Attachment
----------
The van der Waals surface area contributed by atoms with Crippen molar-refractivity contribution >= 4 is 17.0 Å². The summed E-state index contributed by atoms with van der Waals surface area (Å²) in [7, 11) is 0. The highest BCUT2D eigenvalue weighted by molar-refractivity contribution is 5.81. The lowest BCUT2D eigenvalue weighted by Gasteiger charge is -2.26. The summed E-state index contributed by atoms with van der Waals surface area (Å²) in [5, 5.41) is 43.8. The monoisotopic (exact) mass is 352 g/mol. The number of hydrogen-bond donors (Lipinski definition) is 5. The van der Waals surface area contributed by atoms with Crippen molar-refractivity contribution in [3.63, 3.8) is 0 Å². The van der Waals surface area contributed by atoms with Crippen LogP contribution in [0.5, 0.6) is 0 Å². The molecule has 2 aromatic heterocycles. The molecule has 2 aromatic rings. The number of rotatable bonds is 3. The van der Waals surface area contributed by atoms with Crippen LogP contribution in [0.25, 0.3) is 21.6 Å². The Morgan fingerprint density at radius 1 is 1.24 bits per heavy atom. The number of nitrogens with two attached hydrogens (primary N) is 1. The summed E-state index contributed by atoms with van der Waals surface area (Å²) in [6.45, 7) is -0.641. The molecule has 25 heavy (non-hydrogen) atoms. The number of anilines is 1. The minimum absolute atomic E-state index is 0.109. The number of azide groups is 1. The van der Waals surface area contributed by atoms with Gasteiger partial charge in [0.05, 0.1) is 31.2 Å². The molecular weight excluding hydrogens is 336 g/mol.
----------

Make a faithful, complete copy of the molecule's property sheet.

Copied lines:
The van der Waals surface area contributed by atoms with Crippen molar-refractivity contribution >= 4 is 17.0 Å². The summed E-state index contributed by atoms with van der Waals surface area (Å²) in [7, 11) is 0. The highest BCUT2D eigenvalue weighted by molar-refractivity contribution is 5.81. The lowest BCUT2D eigenvalue weighted by Gasteiger charge is -2.26. The summed E-state index contributed by atoms with van der Waals surface area (Å²) in [5, 5.41) is 43.8. The monoisotopic (exact) mass is 352 g/mol. The number of hydrogen-bond donors (Lipinski definition) is 5. The van der Waals surface area contributed by atoms with Crippen molar-refractivity contribution in [3.63, 3.8) is 0 Å². The van der Waals surface area contributed by atoms with Crippen LogP contribution in [0.5, 0.6) is 0 Å². The molecule has 2 aromatic heterocycles. The molecule has 2 aromatic rings. The number of rotatable bonds is 3. The van der Waals surface area contributed by atoms with Crippen LogP contribution in [0.25, 0.3) is 21.6 Å². The Morgan fingerprint density at radius 1 is 1.24 bits per heavy atom. The number of nitrogens with two attached hydrogens (primary N) is 1. The summed E-state index contributed by atoms with van der Waals surface area (Å²) in [6.45, 7) is -0.641. The molecule has 25 heavy (non-hydrogen) atoms. The number of anilines is 1. The minimum absolute atomic E-state index is 0.109. The number of azide groups is 1. The van der Waals surface area contributed by atoms with Gasteiger partial charge in [0.05, 0.1) is 31.2 Å². The molecular weight excluding hydrogens is 336 g/mol.